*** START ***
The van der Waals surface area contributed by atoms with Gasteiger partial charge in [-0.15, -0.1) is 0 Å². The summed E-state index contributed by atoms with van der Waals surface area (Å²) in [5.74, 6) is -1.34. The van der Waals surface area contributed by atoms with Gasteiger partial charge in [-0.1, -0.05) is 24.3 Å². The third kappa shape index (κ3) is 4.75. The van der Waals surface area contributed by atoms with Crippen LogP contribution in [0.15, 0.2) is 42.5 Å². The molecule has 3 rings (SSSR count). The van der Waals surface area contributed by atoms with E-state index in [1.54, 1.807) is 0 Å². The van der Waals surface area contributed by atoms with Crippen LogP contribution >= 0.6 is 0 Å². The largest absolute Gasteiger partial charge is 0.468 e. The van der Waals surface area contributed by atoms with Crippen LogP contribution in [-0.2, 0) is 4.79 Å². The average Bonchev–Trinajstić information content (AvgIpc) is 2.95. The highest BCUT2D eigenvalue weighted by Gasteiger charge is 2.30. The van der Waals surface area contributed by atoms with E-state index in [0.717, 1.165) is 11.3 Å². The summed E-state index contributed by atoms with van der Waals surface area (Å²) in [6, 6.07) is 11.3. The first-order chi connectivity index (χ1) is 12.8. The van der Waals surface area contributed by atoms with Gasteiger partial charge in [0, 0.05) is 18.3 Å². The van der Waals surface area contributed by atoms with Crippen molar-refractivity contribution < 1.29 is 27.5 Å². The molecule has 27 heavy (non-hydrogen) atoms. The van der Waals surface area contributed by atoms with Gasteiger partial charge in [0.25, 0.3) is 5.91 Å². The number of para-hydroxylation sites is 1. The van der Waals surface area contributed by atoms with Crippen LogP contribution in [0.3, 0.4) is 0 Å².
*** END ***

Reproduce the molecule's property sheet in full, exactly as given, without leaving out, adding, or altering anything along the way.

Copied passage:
The van der Waals surface area contributed by atoms with Gasteiger partial charge in [-0.15, -0.1) is 0 Å². The summed E-state index contributed by atoms with van der Waals surface area (Å²) in [5.74, 6) is -1.34. The van der Waals surface area contributed by atoms with Gasteiger partial charge in [-0.1, -0.05) is 24.3 Å². The third kappa shape index (κ3) is 4.75. The van der Waals surface area contributed by atoms with Crippen LogP contribution in [0.15, 0.2) is 42.5 Å². The molecule has 3 rings (SSSR count). The van der Waals surface area contributed by atoms with E-state index in [1.54, 1.807) is 0 Å². The van der Waals surface area contributed by atoms with Crippen LogP contribution >= 0.6 is 0 Å². The largest absolute Gasteiger partial charge is 0.468 e. The van der Waals surface area contributed by atoms with Crippen LogP contribution in [-0.2, 0) is 4.79 Å². The average Bonchev–Trinajstić information content (AvgIpc) is 2.95. The highest BCUT2D eigenvalue weighted by Gasteiger charge is 2.30. The van der Waals surface area contributed by atoms with E-state index in [0.717, 1.165) is 11.3 Å². The summed E-state index contributed by atoms with van der Waals surface area (Å²) in [6, 6.07) is 11.3. The first-order chi connectivity index (χ1) is 12.8. The van der Waals surface area contributed by atoms with Gasteiger partial charge in [0, 0.05) is 18.3 Å². The van der Waals surface area contributed by atoms with Crippen molar-refractivity contribution < 1.29 is 27.5 Å². The molecule has 27 heavy (non-hydrogen) atoms. The van der Waals surface area contributed by atoms with Gasteiger partial charge in [0.25, 0.3) is 5.91 Å². The number of para-hydroxylation sites is 1. The van der Waals surface area contributed by atoms with Crippen LogP contribution in [0.3, 0.4) is 0 Å².